Not only was Ostara the focal point of much of Come to Jesus, she drove forward multiple plotlines in the episode. One of the best script / acting moments in Come to Jesus was when Ostara looked into Laura Moon (Emily Browning)’s eyes and saw the last thing that Laura saw when she was alive. Ostara then looked at Mad Sweeney (Pablo Schreiber) and secret knowledge passed between the two of them. It was a very telling moment, especially since Ostara didn’t speak of what she had learned in totality. The Gods obviously had each other’s backs when it came to certain things.

What came after that moment between Laura Moon and Mad Sweeney was one of the biggest reveals not only in Come to Jesus but in the series. Odin had been manipulating Laura and Shadow Moon’s life for years. The reason for that manipulation was not revealed but its results were: 1.) Shadow Moon was now a true believer in Odin, and 2.) Laura Moon, through Mad Sweeney, now knew what Odin wanted. Because of that reveal and the knowledge that came from it, Laura wanted to disrupt and destroy Odin’s plans, like Odin destroyed the Moons’ lives.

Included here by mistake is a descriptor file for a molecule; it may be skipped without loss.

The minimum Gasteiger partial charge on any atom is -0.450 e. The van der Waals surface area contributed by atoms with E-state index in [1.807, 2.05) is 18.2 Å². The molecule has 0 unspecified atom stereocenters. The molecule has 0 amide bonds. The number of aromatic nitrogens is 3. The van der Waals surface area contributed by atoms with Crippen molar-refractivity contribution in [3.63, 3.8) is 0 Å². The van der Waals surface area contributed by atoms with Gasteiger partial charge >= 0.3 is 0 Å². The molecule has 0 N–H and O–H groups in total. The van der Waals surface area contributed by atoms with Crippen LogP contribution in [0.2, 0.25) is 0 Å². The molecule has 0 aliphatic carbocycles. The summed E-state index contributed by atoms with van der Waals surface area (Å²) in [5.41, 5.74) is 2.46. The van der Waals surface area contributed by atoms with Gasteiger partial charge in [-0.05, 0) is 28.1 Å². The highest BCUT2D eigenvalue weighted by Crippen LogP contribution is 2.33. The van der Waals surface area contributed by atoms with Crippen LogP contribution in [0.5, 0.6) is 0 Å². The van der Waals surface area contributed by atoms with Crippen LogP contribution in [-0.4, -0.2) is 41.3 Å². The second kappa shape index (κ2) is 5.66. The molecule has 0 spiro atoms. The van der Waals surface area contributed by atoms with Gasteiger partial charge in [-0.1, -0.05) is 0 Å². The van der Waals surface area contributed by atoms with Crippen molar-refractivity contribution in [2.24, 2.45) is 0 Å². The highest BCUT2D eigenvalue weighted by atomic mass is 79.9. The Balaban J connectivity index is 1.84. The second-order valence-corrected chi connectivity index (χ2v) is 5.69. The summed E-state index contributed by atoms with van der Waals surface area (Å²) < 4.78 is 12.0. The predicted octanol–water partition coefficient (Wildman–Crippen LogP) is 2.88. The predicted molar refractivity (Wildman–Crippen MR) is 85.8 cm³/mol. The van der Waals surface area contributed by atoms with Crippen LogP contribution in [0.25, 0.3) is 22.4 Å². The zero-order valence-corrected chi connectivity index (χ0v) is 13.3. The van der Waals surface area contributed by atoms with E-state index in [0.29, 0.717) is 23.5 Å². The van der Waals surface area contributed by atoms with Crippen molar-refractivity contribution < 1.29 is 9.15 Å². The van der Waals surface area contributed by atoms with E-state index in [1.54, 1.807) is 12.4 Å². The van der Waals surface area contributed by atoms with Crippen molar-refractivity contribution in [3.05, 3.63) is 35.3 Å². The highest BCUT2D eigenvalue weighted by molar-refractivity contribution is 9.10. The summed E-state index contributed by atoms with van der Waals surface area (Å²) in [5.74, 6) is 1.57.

If Laura Moon is clever, and Media is watching, Laura could enlist the help of the New Gods. Through them Laura could hurt Odin, his machinations, possibly get Shadow back, and achieve what she wanted more than anything. A chance at living again. I don’t see the New Gods having a problem with any of that, especially if they get what they want in return.

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Rollo Tomasi

A Political Science and MBA grad who started FilmBook during an eCommerce B-School course in 2008. Cinema and TV addict. Former writer at Empire Movies, Blogcritics, and Alternative Film Guide. In addition to writing for FilmBook, he also edits the copy published on the website, manages its writing staff, manages the back-end operations, site finances, its social network accounts, and works with publicists, actors, and companies on press coverage and promotions. He has also created ProMovieBlogger.com and Trending Awards.com.